Mississippi River Cruising on the Queen

Passengers find modern amenities while Mississippi River cruising on the American Queen By: Marilyn Green
American Queen will sail on the Mississippi, Ohio and Tennessee rivers. // © 2012 American Queen Steamboat Company
American Queen will sail on the Mississippi, Ohio and Tennessee rivers. // © 2012 American Queen Steamboat Company

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The Details

American Queen Steamboat Company
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When the new American Queen Steamboat Company relaunched the 436-passenger American Queen this spring, the company hit all the marks of the American riverboat dream: the wedding cake Victorian elegance, authentic Southern dining specialties, outstanding entertainment and an ambience that takes guests back to when sternwheelers dominated inland transportation.

Passengers smile when a classic calliope announces the Queen’s arrival in ports; they gather under crystal chandeliers in the dining room, succumb to the mellow river pace on the rockers of the front porch and read from the extensive library in the glow of Tiffany lamps.

Added to these classic elements are features dear to the hearts of modern cruise passengers: free Wi-Fi in public spaces, elevators, mountain bikes, flat-screen televisions, glorious beds and alternative dining venues, as well as Pilates, yoga and Zumba classes.

Staterooms vary greatly, with antebellum antiques or copies, charming Victorian-style art (even in public restrooms) and individual features including a private front porch. There are some limitations when working with a National Historic Site: safes are on high closet shelves and storage space varies from room to room.

Guests on my cruise were enthusiastic about the ship’s staff, which was especially attentive to people in wheelchairs or using walkers or canes. Tim Rubacky, senior vice president of sales and marketing, said that the line’s relationship with Memphis had connected it to “a seemingly never ending supply of kind, polite people raised by their mamas to be helpful to others.”

American Queen’s culinary director is celebrity chef Regina Charboneau, who frequently sails with the ship and even offers an optional shore excursion to her home in Natchez, Miss., where she discusses practical entertaining and feeds her guests royally.

Onboard, regional specialties including Bananas Foster and beignets are available from the River Grill, the Front Porch and the JB White Dining Room. Quality is excellent, with daily delicious Po’ Boys served al fresco and the Jazz Brunch earning some of the most enthusiastic dining reviews.

American Queen is also terrific in its entertainment and enrichment. The riverlorian tells fascinating stories of life on the rivers and in the towns along the route, and the entertainment features the Kingston Trio, the Glenn Miller Orchestra, Judy Collins and The Platters.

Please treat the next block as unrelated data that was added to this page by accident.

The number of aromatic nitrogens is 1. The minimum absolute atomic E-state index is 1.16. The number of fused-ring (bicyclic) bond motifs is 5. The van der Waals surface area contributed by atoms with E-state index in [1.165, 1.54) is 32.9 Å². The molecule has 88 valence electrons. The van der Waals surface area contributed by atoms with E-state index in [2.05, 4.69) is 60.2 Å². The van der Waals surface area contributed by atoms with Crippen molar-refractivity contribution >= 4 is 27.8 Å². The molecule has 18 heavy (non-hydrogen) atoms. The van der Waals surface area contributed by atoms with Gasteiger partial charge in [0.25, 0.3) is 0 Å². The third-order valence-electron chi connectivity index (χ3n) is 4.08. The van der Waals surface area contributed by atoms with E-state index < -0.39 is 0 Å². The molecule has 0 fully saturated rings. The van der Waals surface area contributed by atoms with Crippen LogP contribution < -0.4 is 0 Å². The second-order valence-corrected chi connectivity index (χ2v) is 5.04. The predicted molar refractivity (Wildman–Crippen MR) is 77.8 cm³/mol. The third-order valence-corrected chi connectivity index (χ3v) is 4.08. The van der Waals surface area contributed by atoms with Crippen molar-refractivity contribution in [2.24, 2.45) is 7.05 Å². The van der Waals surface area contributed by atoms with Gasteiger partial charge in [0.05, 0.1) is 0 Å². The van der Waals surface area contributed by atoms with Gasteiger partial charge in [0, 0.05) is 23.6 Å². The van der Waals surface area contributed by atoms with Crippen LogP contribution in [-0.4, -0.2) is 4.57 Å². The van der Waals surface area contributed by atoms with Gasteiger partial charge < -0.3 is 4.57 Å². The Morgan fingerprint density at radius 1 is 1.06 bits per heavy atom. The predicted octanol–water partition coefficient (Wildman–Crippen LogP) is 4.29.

Lecturers have included Dr. James I. “Bud” Robertson Jr., former executive director of the U.S. Civil War Centennial Commission and a professor at Virginia Tech, and Will Greene, former historian and manager at the National Park Service. Greene is the author of 20 articles in history journals and numerous books and the leader of more than 40 Smithsonian Institute tours and seminars covering all the major Civil War campaigns.

In 2013, American Queen’s schedule includes cruises on the Mississippi, Ohio and Tennessee rivers out of Memphis, New Orleans, St. Louis, St. Paul, Cincinnati, Chattanooga and Pittsburgh, with reunion cruises for current and former American Queen passengers. The company doesn’t have its former passenger lists, so it’s taking the word of past guests, many of whom donated pins to be replicated for new members.

Every cruise includes a one-night hotel stay in the city of embarkation, shore tours in all ports, wine and beer with dinner and other amenities. Fares start at $1,095.

This is a very different product from European river cruising or blue-water cruises, and client education allows passengers to enjoy its special features. Rubacky noted that “agents can make a lot of money since the product is not price sensitive or discounted and the only non-commissionable fee is the port charges, which are quite small.”

Apparently, the word is out: executives reported that the second week of August was the brand’s best sales week yet, nearly doubling the previous mark.

“There has been tremendous word-of-mouth from agents and guests as they clamor for remaining space in 2012 and for the newly announced 2013 season,” said Jeffrey D. Krida, CEO. “We are building a new audience of loyal steamboaters, most of whom are seasoned cruisers who have traveled with luxury ocean-going and European river brands, and now can’t get enough of the American Queen experience. Many who booked for this fall and winter had already traveled aboard the American Queen and are back again.”

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